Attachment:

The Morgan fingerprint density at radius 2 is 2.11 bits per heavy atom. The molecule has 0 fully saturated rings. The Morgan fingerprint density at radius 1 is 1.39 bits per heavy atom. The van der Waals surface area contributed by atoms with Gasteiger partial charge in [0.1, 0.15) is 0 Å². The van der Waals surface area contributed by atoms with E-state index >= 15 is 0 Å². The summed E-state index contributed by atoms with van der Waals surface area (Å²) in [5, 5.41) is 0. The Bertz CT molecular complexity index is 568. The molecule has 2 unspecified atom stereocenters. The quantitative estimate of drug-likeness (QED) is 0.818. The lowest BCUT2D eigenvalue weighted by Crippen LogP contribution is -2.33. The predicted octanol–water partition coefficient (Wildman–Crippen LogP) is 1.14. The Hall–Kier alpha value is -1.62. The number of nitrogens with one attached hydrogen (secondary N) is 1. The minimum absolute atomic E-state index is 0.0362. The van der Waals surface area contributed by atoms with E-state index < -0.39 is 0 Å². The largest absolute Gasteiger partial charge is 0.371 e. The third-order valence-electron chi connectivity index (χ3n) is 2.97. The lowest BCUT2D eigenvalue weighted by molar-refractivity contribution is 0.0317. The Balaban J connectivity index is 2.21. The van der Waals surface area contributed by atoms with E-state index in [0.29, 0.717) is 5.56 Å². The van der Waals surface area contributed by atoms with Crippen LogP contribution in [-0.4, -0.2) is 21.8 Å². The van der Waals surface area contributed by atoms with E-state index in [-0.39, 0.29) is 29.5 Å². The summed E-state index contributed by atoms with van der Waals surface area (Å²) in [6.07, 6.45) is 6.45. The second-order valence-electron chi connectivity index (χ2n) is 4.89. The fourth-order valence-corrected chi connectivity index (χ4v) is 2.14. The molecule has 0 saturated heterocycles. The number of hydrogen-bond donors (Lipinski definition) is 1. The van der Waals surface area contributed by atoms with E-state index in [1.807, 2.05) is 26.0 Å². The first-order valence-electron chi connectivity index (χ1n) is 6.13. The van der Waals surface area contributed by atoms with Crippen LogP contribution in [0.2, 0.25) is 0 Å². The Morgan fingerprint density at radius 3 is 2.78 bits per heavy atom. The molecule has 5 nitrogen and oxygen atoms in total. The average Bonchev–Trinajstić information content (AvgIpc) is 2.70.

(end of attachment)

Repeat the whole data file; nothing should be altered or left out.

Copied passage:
The Morgan fingerprint density at radius 2 is 2.11 bits per heavy atom. The molecule has 0 fully saturated rings. The Morgan fingerprint density at radius 1 is 1.39 bits per heavy atom. The van der Waals surface area contributed by atoms with Gasteiger partial charge in [0.1, 0.15) is 0 Å². The van der Waals surface area contributed by atoms with E-state index >= 15 is 0 Å². The summed E-state index contributed by atoms with van der Waals surface area (Å²) in [5, 5.41) is 0. The Bertz CT molecular complexity index is 568. The molecule has 2 unspecified atom stereocenters. The quantitative estimate of drug-likeness (QED) is 0.818. The lowest BCUT2D eigenvalue weighted by Crippen LogP contribution is -2.33. The predicted octanol–water partition coefficient (Wildman–Crippen LogP) is 1.14. The Hall–Kier alpha value is -1.62. The number of nitrogens with one attached hydrogen (secondary N) is 1. The minimum absolute atomic E-state index is 0.0362. The van der Waals surface area contributed by atoms with E-state index < -0.39 is 0 Å². The largest absolute Gasteiger partial charge is 0.371 e. The third-order valence-electron chi connectivity index (χ3n) is 2.97. The lowest BCUT2D eigenvalue weighted by molar-refractivity contribution is 0.0317. The Balaban J connectivity index is 2.21. The van der Waals surface area contributed by atoms with E-state index in [0.29, 0.717) is 5.56 Å². The van der Waals surface area contributed by atoms with Crippen LogP contribution in [-0.4, -0.2) is 21.8 Å². The van der Waals surface area contributed by atoms with E-state index in [-0.39, 0.29) is 29.5 Å². The summed E-state index contributed by atoms with van der Waals surface area (Å²) in [6.07, 6.45) is 6.45. The second-order valence-electron chi connectivity index (χ2n) is 4.89. The fourth-order valence-corrected chi connectivity index (χ4v) is 2.14. The molecule has 0 saturated heterocycles. The number of hydrogen-bond donors (Lipinski definition) is 1. The van der Waals surface area contributed by atoms with E-state index in [1.807, 2.05) is 26.0 Å². The first-order valence-electron chi connectivity index (χ1n) is 6.13. The van der Waals surface area contributed by atoms with Crippen LogP contribution in [0.2, 0.25) is 0 Å². The Morgan fingerprint density at radius 3 is 2.78 bits per heavy atom. The molecule has 5 nitrogen and oxygen atoms in total. The average Bonchev–Trinajstić information content (AvgIpc) is 2.70.